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Chapter 7. Mistakes in Judgment

Chapter 7. Mistakes in Judgment

When Arthur Andersen adopted a sales culture, the shift unbalanced many of Andersen’s traditional values and practices, increased the level of risk Andersen was willing to take with its clients, and raised the possibility for conflicts of interest. After the partner purge of 1992, Arthur Andersen became involved in a number of litigations that included Sunbeam Corporation, Baptist Foundation of Arizona (BFA), Waste Management, Inc., Boston Market Trustee Corp., Department 66, and Colonial Realty. Most of these cases were settled with little media attention. The general opinion among Arthur Andersen staff was that the vast majority of auditors were trying to do the right thing but there were a few bad apples. It can also be argued that Andersen’s increasing emphasis on getting and keeping clients may have clouded the judgment and pressured partners to accommodate clients.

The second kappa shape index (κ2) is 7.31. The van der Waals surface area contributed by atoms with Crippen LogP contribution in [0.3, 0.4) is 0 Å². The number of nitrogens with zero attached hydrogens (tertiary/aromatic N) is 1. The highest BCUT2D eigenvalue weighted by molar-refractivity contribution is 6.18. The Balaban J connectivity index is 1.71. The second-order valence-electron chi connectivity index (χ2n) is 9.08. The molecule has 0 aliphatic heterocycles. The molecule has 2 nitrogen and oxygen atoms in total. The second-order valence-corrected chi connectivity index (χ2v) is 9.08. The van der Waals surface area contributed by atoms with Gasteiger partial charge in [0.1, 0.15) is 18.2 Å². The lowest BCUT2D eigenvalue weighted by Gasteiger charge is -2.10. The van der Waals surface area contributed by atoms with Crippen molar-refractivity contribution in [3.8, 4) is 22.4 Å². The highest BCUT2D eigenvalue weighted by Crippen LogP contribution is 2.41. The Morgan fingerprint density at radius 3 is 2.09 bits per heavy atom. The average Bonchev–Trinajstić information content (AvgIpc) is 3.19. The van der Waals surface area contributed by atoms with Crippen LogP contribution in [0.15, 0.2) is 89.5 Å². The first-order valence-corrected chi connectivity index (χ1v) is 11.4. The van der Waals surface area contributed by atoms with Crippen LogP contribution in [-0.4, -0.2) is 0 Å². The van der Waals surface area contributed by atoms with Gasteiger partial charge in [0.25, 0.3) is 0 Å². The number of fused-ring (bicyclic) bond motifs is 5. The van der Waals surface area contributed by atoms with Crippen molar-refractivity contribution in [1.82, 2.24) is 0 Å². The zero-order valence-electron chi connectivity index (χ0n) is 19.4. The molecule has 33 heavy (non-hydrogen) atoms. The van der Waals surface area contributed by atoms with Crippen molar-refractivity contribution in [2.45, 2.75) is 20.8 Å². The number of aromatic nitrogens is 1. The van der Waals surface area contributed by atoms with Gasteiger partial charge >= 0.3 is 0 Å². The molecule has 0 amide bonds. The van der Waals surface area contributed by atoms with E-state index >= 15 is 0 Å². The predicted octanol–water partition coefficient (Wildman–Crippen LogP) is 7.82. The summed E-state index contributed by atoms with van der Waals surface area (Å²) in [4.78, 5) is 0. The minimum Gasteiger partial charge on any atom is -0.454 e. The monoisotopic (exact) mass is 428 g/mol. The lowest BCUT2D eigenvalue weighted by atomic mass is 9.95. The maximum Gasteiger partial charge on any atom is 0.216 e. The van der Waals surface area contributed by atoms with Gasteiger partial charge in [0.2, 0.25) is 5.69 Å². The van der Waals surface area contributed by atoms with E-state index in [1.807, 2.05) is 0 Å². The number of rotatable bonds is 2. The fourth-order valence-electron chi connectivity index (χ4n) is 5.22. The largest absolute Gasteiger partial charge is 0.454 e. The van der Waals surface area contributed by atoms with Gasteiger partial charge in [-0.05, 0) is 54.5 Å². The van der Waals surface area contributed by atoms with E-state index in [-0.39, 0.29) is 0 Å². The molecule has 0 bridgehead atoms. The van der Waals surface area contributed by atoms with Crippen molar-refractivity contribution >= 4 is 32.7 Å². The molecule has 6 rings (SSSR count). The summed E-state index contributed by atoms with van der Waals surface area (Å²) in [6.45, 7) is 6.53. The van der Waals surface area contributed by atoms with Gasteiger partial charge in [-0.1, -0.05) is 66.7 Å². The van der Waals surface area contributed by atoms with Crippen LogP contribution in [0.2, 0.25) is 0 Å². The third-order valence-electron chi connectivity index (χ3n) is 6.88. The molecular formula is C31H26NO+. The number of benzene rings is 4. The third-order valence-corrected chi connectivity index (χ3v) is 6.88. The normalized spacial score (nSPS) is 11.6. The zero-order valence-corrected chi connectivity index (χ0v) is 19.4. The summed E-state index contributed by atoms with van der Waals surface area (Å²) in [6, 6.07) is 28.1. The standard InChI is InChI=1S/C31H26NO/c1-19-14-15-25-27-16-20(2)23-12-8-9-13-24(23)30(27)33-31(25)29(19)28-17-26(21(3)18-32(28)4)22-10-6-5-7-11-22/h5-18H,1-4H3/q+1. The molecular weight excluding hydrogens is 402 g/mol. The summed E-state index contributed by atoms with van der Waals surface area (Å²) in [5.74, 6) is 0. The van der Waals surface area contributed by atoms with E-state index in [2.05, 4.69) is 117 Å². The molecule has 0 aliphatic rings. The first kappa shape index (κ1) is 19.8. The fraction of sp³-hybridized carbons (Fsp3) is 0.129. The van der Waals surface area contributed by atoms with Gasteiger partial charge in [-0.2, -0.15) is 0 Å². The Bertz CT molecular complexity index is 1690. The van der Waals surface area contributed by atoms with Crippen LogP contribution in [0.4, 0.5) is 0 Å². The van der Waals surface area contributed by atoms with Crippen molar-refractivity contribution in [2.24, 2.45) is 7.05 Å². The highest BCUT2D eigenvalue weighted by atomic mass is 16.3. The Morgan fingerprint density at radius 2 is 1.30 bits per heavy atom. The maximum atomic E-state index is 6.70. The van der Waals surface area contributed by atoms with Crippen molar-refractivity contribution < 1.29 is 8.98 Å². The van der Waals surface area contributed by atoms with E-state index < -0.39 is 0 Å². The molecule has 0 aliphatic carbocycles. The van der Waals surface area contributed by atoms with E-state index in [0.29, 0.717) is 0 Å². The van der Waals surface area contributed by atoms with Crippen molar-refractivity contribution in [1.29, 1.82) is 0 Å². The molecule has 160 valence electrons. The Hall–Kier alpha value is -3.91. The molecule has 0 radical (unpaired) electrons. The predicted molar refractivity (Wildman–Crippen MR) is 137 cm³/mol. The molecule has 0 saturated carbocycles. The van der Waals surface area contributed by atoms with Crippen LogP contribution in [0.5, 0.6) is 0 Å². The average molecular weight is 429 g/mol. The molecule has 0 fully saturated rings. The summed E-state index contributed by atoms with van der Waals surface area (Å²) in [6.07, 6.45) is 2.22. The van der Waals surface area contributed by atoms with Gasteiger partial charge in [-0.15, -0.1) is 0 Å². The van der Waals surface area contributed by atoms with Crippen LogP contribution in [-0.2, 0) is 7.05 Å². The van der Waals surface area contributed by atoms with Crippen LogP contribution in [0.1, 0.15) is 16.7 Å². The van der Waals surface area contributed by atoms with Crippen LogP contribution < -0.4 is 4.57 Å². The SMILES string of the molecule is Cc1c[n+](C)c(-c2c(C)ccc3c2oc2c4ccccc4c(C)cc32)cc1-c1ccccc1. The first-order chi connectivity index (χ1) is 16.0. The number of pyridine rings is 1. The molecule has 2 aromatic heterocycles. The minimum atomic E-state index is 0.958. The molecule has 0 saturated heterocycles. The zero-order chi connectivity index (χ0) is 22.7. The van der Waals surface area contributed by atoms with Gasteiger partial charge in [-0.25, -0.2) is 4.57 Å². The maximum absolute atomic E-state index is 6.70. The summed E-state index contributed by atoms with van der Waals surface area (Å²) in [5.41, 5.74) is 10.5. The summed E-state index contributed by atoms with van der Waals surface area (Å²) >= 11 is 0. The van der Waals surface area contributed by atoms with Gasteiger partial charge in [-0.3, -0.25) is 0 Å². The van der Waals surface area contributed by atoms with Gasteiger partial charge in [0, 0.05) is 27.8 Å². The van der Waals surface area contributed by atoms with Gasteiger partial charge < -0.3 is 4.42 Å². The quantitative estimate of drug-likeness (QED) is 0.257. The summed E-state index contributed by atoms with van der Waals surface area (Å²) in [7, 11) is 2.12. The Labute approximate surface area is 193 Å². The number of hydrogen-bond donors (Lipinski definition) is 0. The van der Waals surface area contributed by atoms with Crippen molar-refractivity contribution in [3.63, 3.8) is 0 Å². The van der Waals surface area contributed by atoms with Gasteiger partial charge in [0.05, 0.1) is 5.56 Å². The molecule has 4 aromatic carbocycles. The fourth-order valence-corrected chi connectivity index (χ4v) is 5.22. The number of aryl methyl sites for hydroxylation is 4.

External business pressures also played a part. Through the 1990s, the accounting profession came under increasing pressure to move from historical transaction reporting to forecasting and other emerging accounting manipulations. Organizations were even hiring PhDs in mathematics to create complex financial models that could take advantage of largely unregulated derivatives and SPEs. In the process, these companies created financial structures that few could understand. Disturbed by these trends, one accounting professor reminded everyone of a 1970s joke characterizing these practices as Cleverly Rigged Accounting Ploys (CRAP), rather than Generally Accepted Accounting Principles (GAAP).[1]


  

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